Schiaparelli began designing gowns for herself and friends in 1915, with help and influence from Paul Poiret. She was an inventor of clothes; her clothes were immediately considered avant-garde, individualistic, eccentric, yet easy to wear. Sportswear, coordinated beachwear, and matching bags and shoes characterized her early work. Unusual fabrics such as upholstery material and terrycloth for beachwear and zippers on ski ensembles were characteristic.

Schiaparelli was a contemporary of Chanel. They worked during the same period and both started out designing sweaters—yet these are the only similarities they shared. Schiaparelli's initial success came with her tromp l'oeil sweater featuring a knitted-in bow at the neckline. So influential were these sweaters that additional designs followed, which included belts, handkerchiefs, and men's ties, all utilizing the unique methods of Armenian knitters. The immediate success of her sweaters allowed Schiaparelli to open her own shop on the rue de la Paix, the most fashionable street in Paris in 1927. An amazing success, it was estimated that by 1930 her company's income was approximately 120 million francs per year and her workrooms employed more than 2,000 people. She introduced good working-class clothes into polite society and understood how snob appeal worked through pricing.

After the Great Depression, fashion was in desperate need of excitement. Schiaparelli was to answer this call—she shocked as well as entertained the public, believing good taste was less important than creativeness, outrageousness, and fun. It was her belief that women should dare to be different, and through wearing attention-seeking clothes, a woman became chic. Utilizing wit and shock tactics to arm modern women, Schiaparelli believed they would gain equality and independence.

The extraordinary and unusual were expected of Schiaparelli; she didn't disappoint. She was the first couturier to use brightly colored zippers, using them initially on sportswear, beginning in 1930, and reintroducing them in 1935 on evening dresses. She collaborated with fabric houses to develop unusual novelty prints and unique materials. When Rhodophane, a cellophane material, was invented, she made glass-like tunics. Schiaparelli was known for such fabrics as "anthracite," a coal-like rayon; "treebark," a matte crĂŞpe crinkled in deep folds to look like bark; and fabrics printed with newsprint.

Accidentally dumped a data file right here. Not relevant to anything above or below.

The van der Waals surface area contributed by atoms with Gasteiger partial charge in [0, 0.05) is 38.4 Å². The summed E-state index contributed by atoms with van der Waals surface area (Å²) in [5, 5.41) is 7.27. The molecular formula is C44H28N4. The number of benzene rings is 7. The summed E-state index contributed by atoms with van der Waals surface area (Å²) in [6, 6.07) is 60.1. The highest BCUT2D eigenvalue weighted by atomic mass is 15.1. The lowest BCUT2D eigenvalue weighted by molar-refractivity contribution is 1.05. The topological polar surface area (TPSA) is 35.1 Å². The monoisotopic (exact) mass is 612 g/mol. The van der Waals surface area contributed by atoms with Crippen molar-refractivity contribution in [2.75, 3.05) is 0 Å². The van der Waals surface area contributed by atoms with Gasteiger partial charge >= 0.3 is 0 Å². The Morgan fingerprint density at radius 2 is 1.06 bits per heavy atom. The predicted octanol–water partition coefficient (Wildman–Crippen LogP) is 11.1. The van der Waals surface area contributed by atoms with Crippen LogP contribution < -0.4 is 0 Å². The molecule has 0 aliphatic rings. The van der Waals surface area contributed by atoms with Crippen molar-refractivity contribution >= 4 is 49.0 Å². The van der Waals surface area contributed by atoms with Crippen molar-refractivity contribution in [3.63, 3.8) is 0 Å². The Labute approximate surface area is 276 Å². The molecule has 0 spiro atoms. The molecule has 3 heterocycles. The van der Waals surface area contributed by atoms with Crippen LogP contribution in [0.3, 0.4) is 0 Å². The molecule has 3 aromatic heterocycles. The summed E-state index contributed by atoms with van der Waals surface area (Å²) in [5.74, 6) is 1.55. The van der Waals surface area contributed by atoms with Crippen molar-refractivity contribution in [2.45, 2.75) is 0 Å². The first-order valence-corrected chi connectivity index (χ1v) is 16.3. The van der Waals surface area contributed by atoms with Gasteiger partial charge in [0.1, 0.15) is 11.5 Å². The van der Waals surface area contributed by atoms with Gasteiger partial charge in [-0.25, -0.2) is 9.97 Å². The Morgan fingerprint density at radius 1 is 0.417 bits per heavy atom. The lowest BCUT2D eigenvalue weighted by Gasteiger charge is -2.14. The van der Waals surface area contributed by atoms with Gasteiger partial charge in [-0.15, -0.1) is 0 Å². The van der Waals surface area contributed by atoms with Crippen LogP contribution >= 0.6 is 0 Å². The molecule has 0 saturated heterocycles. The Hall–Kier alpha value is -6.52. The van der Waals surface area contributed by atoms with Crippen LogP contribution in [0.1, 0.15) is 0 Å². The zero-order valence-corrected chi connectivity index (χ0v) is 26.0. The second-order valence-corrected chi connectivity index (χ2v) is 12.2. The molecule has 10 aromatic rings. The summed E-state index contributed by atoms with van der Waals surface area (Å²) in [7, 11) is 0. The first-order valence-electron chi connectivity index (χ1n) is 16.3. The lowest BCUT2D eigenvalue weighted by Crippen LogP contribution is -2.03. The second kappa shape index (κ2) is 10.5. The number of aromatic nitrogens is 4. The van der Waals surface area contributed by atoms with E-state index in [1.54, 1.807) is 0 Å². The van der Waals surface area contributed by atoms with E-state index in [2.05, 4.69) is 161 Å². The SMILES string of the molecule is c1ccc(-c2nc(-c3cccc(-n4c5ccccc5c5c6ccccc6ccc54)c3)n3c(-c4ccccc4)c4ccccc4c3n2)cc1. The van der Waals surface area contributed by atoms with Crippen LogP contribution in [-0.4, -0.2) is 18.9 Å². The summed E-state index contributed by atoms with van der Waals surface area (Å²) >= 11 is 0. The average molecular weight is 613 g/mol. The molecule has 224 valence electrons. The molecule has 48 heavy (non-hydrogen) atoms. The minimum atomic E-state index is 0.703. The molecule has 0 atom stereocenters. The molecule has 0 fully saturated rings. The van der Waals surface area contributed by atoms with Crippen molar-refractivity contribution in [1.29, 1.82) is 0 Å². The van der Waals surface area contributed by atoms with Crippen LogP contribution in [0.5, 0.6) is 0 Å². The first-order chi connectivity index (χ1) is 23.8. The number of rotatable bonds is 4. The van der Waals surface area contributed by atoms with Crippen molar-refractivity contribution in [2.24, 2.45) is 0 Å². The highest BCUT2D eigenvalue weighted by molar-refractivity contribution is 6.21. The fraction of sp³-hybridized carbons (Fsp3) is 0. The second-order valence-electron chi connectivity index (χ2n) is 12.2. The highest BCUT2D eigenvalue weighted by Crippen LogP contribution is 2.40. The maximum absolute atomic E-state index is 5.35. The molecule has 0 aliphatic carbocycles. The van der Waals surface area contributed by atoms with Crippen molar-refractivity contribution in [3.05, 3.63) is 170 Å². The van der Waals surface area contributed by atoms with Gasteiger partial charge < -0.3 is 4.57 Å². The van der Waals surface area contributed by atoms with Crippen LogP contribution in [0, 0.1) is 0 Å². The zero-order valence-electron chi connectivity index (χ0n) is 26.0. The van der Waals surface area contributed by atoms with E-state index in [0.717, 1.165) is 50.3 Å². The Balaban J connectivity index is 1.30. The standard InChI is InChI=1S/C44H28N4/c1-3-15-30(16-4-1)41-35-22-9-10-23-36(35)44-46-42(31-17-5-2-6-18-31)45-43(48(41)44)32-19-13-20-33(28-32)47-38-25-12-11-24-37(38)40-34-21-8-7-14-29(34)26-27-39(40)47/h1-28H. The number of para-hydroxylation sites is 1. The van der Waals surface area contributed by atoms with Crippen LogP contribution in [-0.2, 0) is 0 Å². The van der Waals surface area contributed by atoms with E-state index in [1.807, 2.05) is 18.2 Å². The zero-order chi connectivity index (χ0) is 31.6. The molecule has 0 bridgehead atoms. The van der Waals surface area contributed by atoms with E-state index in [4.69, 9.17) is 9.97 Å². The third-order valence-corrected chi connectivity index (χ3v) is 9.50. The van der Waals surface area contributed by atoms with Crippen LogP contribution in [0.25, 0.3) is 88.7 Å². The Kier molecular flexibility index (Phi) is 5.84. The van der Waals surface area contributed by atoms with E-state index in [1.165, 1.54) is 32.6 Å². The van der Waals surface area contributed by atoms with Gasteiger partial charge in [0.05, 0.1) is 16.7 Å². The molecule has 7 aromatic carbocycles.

Her commissions of contemporary artists were legendary—they included Christian Bérard, Jean Cocteau, and Salvador Dali. Their collaborations led to such eccentric designs as the lamb-cutlet hat, the brain hat, the shoe hat, and the suit with pockets that simulated a chest of drawers. She also incorporated oversized buttons in the shape of peanuts, bumblebees, and rams' heads. Her basic silhouettes were often simple and easy-to-wear, but through witty embellishments on a variety of themes such as the military, the zodiac, and the circus, they became unique. Through the study of Tunisian methods of sewing, draping, and veil twisting, Schiaparelli brought Arab breeches, embroidered shirts, and wrapped turbans to Paris fashion, as well as huge pompom-rimmed hats, barbaric belts, jewelry, and the "wedgie"—a two-inch-soled shoe that would be a trend throughout the 20th century and into the next.

There was also a more cautious side to Schiaparelli, which appealed to the somewhat more conservative woman. For this woman, her severe suits and plain black dresses were appealing. To her tailored ensembles she added trousers and unconsciously influenced the mix-and-match sportswear concept which wasn't fully recognized for the next 40 to 50 years. She showed her trouser suits for every occasion—travel, citywear, evening, and sports. After the acceptance of these slimmer, more slender divided skirts as they were called, she took the next step and shortened them, thus creating the culotte.

Black and the combination of black with white were favorites of Schiaparelli. In 1936 she launched shocking pink, a brilliant pink somewhere between fuchsia and red, and it became the hallmark of her couture house. Schiaparelli's influence can still be seen today in the masculine chic looks, the surrealistic accessories, and ornate buttons. She broke down the walls dividing art and fashion and anticipated the 21st century's eclectic approach to designing. Elsa Schiaparelli remains an everlasting influence on contemporary fashion.

—Roberta H. Gruber;

updated by Nelly Rhodes